The dual-review film criticism site: first a spoiler-free review, then an in-depth Alternate Take.

Reviewed by James MacDowell.

Director Richard Ayoade
Length 97 mins
Certificate 15
Rating ********--
Filmmaking: 4  Personal enjoyment: 4

Photo from the article Set in an unspecified recent past in Wales’ Swansea, Submarine follows precocious adolescent Oliver Tate as he navigates first love, his parents’ marital problems, and the challenge of constructing an identity at an age when he wants nothing so much as to be the tragic hero of an epic bildungsroman.

This movie must constitute an early contender for best British film of the year. While it has been characterised as a surprise hit on the festival circuit, it perhaps shouldn’t be too great a shock to see something of this quality from Richard Ayoade. Best known as a comic actor from British TV shows like The I.T Crowd and Man to Man With Dean Learner, Ayoade has also been quietly making a second career for himself as a director - both of television episodes, and of music videos. Looking back at these earlier efforts, it’s possible to see hints of where Submarine has grown from. Already extremely well-versed in mockingly aping visual styles (see: Garth Marenghi’s Darkplace), his video for Vampire Weekend’s ‘Oxford Comma’ also showcased an obvious love for the aesthetics of Wes Anderson and late-60s Godard. His feature debut seems indebted to all these contexts.

The director’s time in television has clearly helped him develop the deft sense of comic timing he displays here. Both verbally and visually Submarine brims with a particular kind of humor - self-deprecating but heartfelt, funny at the same time as it’s presented as a defence mechanism. Craig Roberts is excellent in this respect as our misguided but lovable protagonist, spouting delusions about his own tortured wonderfulness, but many of the biggest laughs come from Paddy Considine, Sally Hawkins, and particularly Noah Taylor as Oliver’s dryly depressed father. While this is certainly a comic drama, its amused detachment guarantees it tends to privilege the former mode over the latter.

Yet detachment doesn’t mean wholesale irony (as it might in Ayoade’s television work), and it’s here that the influence of directors like Wes Anderson becomes key. Submarine is perhaps the first British film that can be uncomplicatedly identified with the ‘quirky’ sensibility found in so much contemporary American indie cinema (a phenomenon I've discussed here). Of the many traits fostered by this kind of approach, the one that seems most significant for this film is a tonal balance between distance and empathetic engagement. This is a movie that manages to walk pleasingly along a line that divides warmth from diffidence - both genuinely investing in its protagonists’ struggles and asking us to take them with a grain of salt. Ayoade’s clear debt to the French New Wave also comes into play here, with bursts of joyous youthful enthusiasm in form and content helping to counteract what might otherwise threaten to become a too wholly wry affair.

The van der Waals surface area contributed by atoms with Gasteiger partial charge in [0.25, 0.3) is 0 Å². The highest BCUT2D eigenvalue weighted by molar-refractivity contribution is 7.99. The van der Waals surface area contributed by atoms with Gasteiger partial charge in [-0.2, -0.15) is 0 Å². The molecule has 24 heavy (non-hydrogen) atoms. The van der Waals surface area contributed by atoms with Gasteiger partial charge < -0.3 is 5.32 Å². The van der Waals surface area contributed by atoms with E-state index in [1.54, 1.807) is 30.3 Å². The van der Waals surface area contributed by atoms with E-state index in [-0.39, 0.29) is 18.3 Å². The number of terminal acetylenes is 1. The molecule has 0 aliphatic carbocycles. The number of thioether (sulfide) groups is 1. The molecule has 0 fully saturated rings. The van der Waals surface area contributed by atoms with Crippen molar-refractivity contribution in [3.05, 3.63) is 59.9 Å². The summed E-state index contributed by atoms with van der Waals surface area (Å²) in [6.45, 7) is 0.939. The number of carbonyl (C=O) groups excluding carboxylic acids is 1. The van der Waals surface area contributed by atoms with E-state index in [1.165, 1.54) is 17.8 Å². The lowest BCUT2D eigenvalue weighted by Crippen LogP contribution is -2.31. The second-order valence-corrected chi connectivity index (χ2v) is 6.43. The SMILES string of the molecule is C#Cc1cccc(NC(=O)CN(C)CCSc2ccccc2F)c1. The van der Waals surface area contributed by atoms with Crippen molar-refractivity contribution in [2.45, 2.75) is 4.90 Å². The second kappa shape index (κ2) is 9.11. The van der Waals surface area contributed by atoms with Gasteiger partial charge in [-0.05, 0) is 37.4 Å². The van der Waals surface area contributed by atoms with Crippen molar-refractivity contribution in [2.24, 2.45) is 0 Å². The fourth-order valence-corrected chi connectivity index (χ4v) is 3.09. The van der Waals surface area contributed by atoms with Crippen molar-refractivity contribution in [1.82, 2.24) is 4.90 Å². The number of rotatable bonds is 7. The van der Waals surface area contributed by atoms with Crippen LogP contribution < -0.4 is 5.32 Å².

Its obvious excitement for the medium is one of the things that lifts Submarine above so many flat British contemporaries, but also what can sometimes get it into trouble; Ayoade isn’t immune to the trap of the overeager first-time auteur, and not every directorial flourish feels warranted. Finally though, despite the occasional misstep or too-pointed allusion, this is a fresh, fun, and melancholically beautiful little film that sees the appearance of both a now-familiar mode and an idiosyncratic new talent talent on the UK scene.

This review was published on March 19, 2011.

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